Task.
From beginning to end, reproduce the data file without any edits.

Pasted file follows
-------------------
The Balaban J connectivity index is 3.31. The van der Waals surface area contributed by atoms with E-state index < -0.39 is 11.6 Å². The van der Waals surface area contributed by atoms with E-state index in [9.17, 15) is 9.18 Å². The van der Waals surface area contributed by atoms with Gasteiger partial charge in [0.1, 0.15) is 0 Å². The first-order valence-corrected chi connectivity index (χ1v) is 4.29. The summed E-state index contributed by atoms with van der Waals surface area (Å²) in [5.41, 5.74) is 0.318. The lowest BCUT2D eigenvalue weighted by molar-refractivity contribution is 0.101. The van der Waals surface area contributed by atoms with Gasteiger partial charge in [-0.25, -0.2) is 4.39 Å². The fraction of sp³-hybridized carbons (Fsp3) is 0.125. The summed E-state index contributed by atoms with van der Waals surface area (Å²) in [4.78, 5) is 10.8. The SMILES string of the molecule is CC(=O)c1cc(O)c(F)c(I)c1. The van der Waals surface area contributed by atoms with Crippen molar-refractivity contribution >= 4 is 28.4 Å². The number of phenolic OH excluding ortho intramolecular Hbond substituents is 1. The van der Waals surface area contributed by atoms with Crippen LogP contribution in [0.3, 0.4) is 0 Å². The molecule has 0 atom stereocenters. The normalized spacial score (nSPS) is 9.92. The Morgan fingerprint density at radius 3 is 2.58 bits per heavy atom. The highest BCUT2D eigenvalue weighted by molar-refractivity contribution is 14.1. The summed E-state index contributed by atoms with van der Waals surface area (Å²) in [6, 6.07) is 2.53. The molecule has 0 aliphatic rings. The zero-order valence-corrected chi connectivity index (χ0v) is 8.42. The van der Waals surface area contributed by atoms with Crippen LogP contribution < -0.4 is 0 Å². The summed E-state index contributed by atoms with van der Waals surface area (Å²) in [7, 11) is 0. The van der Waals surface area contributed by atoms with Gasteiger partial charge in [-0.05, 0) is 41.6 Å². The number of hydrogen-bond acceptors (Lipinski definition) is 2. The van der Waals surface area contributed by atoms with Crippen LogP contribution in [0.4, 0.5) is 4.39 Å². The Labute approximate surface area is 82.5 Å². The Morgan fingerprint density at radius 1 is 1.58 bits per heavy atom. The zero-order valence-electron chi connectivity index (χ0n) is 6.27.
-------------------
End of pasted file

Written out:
The Balaban J connectivity index is 3.31. The van der Waals surface area contributed by atoms with E-state index < -0.39 is 11.6 Å². The van der Waals surface area contributed by atoms with E-state index in [9.17, 15) is 9.18 Å². The van der Waals surface area contributed by atoms with Gasteiger partial charge in [0.1, 0.15) is 0 Å². The first-order valence-corrected chi connectivity index (χ1v) is 4.29. The summed E-state index contributed by atoms with van der Waals surface area (Å²) in [5.41, 5.74) is 0.318. The lowest BCUT2D eigenvalue weighted by molar-refractivity contribution is 0.101. The van der Waals surface area contributed by atoms with Gasteiger partial charge in [-0.25, -0.2) is 4.39 Å². The fraction of sp³-hybridized carbons (Fsp3) is 0.125. The summed E-state index contributed by atoms with van der Waals surface area (Å²) in [4.78, 5) is 10.8. The SMILES string of the molecule is CC(=O)c1cc(O)c(F)c(I)c1. The van der Waals surface area contributed by atoms with Crippen molar-refractivity contribution >= 4 is 28.4 Å². The number of phenolic OH excluding ortho intramolecular Hbond substituents is 1. The van der Waals surface area contributed by atoms with Crippen LogP contribution in [0.3, 0.4) is 0 Å². The molecule has 0 atom stereocenters. The normalized spacial score (nSPS) is 9.92. The Morgan fingerprint density at radius 3 is 2.58 bits per heavy atom. The highest BCUT2D eigenvalue weighted by molar-refractivity contribution is 14.1. The summed E-state index contributed by atoms with van der Waals surface area (Å²) in [6, 6.07) is 2.53. The molecule has 0 aliphatic rings. The zero-order valence-corrected chi connectivity index (χ0v) is 8.42. The van der Waals surface area contributed by atoms with Crippen LogP contribution < -0.4 is 0 Å². The summed E-state index contributed by atoms with van der Waals surface area (Å²) in [7, 11) is 0. The van der Waals surface area contributed by atoms with Gasteiger partial charge in [-0.05, 0) is 41.6 Å². The number of hydrogen-bond acceptors (Lipinski definition) is 2. The van der Waals surface area contributed by atoms with Crippen LogP contribution in [0.4, 0.5) is 4.39 Å². The Labute approximate surface area is 82.5 Å². The Morgan fingerprint density at radius 1 is 1.58 bits per heavy atom. The zero-order valence-electron chi connectivity index (χ0n) is 6.27.